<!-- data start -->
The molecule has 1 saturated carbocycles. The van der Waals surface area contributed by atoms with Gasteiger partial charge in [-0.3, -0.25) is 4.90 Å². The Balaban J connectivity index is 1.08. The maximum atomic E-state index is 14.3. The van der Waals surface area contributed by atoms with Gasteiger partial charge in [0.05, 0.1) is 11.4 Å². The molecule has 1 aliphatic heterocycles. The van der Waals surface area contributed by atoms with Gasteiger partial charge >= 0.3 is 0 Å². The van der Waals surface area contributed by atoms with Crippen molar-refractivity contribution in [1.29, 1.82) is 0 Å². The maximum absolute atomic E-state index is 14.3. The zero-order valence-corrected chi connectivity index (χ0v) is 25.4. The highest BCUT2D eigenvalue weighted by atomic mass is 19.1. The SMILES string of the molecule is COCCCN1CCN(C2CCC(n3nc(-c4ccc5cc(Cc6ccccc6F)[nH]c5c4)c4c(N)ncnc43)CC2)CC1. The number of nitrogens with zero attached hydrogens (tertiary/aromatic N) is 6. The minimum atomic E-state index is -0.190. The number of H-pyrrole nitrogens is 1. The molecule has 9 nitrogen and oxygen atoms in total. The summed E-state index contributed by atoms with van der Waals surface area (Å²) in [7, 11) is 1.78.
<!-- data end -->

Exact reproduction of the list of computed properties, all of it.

The molecule has 1 saturated carbocycles. The van der Waals surface area contributed by atoms with Gasteiger partial charge in [-0.3, -0.25) is 4.90 Å². The Balaban J connectivity index is 1.08. The maximum atomic E-state index is 14.3. The van der Waals surface area contributed by atoms with Gasteiger partial charge in [0.05, 0.1) is 11.4 Å². The molecule has 1 aliphatic heterocycles. The van der Waals surface area contributed by atoms with Gasteiger partial charge >= 0.3 is 0 Å². The van der Waals surface area contributed by atoms with Crippen molar-refractivity contribution in [1.29, 1.82) is 0 Å². The maximum absolute atomic E-state index is 14.3. The zero-order valence-corrected chi connectivity index (χ0v) is 25.4. The highest BCUT2D eigenvalue weighted by atomic mass is 19.1. The SMILES string of the molecule is COCCCN1CCN(C2CCC(n3nc(-c4ccc5cc(Cc6ccccc6F)[nH]c5c4)c4c(N)ncnc43)CC2)CC1. The number of nitrogens with zero attached hydrogens (tertiary/aromatic N) is 6. The minimum atomic E-state index is -0.190. The number of H-pyrrole nitrogens is 1. The molecule has 9 nitrogen and oxygen atoms in total. The summed E-state index contributed by atoms with van der Waals surface area (Å²) in [7, 11) is 1.78.